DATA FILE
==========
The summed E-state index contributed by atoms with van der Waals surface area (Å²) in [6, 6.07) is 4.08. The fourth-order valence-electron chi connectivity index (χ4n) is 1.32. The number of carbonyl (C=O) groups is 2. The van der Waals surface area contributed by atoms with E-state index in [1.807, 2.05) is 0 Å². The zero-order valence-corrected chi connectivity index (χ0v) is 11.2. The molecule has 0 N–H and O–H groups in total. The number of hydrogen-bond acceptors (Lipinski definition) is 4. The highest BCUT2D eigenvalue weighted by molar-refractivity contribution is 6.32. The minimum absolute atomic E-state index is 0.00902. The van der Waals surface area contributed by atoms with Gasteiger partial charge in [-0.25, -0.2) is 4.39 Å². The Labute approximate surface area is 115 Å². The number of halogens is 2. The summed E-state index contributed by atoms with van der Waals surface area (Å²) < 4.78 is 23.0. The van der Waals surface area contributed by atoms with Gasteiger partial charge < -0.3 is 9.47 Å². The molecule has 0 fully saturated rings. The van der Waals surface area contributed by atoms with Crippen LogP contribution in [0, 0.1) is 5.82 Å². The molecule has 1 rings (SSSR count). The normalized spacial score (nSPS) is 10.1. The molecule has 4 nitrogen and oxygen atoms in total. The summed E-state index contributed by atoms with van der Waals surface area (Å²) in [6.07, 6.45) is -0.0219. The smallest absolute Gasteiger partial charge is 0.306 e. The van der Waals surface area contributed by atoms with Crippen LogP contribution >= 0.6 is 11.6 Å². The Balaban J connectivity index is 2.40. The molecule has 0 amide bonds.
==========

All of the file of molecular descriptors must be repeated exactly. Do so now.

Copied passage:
The summed E-state index contributed by atoms with van der Waals surface area (Å²) in [6, 6.07) is 4.08. The fourth-order valence-electron chi connectivity index (χ4n) is 1.32. The number of carbonyl (C=O) groups is 2. The van der Waals surface area contributed by atoms with E-state index in [1.807, 2.05) is 0 Å². The zero-order valence-corrected chi connectivity index (χ0v) is 11.2. The molecule has 0 N–H and O–H groups in total. The number of hydrogen-bond acceptors (Lipinski definition) is 4. The highest BCUT2D eigenvalue weighted by molar-refractivity contribution is 6.32. The minimum absolute atomic E-state index is 0.00902. The van der Waals surface area contributed by atoms with Gasteiger partial charge in [-0.25, -0.2) is 4.39 Å². The Labute approximate surface area is 115 Å². The number of halogens is 2. The summed E-state index contributed by atoms with van der Waals surface area (Å²) < 4.78 is 23.0. The van der Waals surface area contributed by atoms with Gasteiger partial charge < -0.3 is 9.47 Å². The molecule has 0 fully saturated rings. The van der Waals surface area contributed by atoms with Crippen LogP contribution in [0, 0.1) is 5.82 Å². The molecule has 1 rings (SSSR count). The normalized spacial score (nSPS) is 10.1. The molecule has 4 nitrogen and oxygen atoms in total. The summed E-state index contributed by atoms with van der Waals surface area (Å²) in [6.07, 6.45) is -0.0219. The smallest absolute Gasteiger partial charge is 0.306 e. The van der Waals surface area contributed by atoms with Crippen LogP contribution >= 0.6 is 11.6 Å². The Balaban J connectivity index is 2.40. The molecule has 0 amide bonds.